verb (used without object), fum·bled, fum·bling.
verb (used with object), fum·bled, fum·bling.
Words nearby fumble
Origin of fumble
OTHER WORDS FROM fumble
Examples from the Web for fumble
Following the fumble, all hope for a comeback—and, by extension, for a competitive game—vanished.The Impossible Super Bowl Score: First 43-8 Football Game in a Century|Evin Demirel|February 3, 2014|DAILY BEAST
Getting the ball back after the fumble and running 83 yards for the game-winning touchdown is a little better.It’s Time for Obama to Go on Offense on Health Care|Michael Tomasky|November 19, 2013|DAILY BEAST
But there were a whole lot of people crying “fumble” then, too.Anyone Who Counts Obama Out Hasn’t Reckoned on His Survival Skills|Joshua DuBois|November 17, 2013|DAILY BEAST
Fly, Ravens, Fly Baltimore capitalized on the James fumble, carving up the vaunted 49er defense with a mixture of run and pass.
Yet the Saudis backed the intervention in Libya—only to see the Americans fumble their leadership once again.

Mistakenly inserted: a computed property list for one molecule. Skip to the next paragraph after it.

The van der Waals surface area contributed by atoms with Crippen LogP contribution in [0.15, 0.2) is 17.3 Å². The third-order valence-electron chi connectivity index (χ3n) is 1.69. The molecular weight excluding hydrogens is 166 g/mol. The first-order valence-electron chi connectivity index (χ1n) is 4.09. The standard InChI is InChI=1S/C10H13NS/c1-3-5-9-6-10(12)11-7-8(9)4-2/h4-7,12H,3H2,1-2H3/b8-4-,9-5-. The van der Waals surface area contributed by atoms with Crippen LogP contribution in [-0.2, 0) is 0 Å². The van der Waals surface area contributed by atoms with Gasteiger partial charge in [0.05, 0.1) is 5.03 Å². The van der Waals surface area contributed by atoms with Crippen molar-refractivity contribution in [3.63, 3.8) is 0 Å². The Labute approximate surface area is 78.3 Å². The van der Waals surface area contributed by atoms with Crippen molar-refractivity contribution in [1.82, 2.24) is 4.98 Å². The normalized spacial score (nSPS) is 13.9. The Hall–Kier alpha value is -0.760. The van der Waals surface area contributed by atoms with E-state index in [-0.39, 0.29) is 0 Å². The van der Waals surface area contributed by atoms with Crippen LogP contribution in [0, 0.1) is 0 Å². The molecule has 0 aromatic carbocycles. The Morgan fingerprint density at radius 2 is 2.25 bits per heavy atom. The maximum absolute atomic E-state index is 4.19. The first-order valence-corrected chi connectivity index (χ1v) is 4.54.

When Tippy, in her bathrobe and with a candle, came down the dark hall to fumble at the door and let me in, I didn't say a word.Georgina's Service Stars|Annie Fellows Johnston
Do not fumble with it, or succumb to the insinuating temptation of clinging to what is so effective.How to See a Play|Richard Burton
The other officer came up and began to fumble for a note book in the breast of his dirty tunic.The Crimson Tide|Robert W. Chambers
She continued doggedly to fumble with dials and switches, trying to modulate it and raise the ship.Industrial Revolution|Poul William Anderson
Kate rose abruptly, walked back to her seat and began to fumble about the baggage.To Him That Hath|Leroy Scott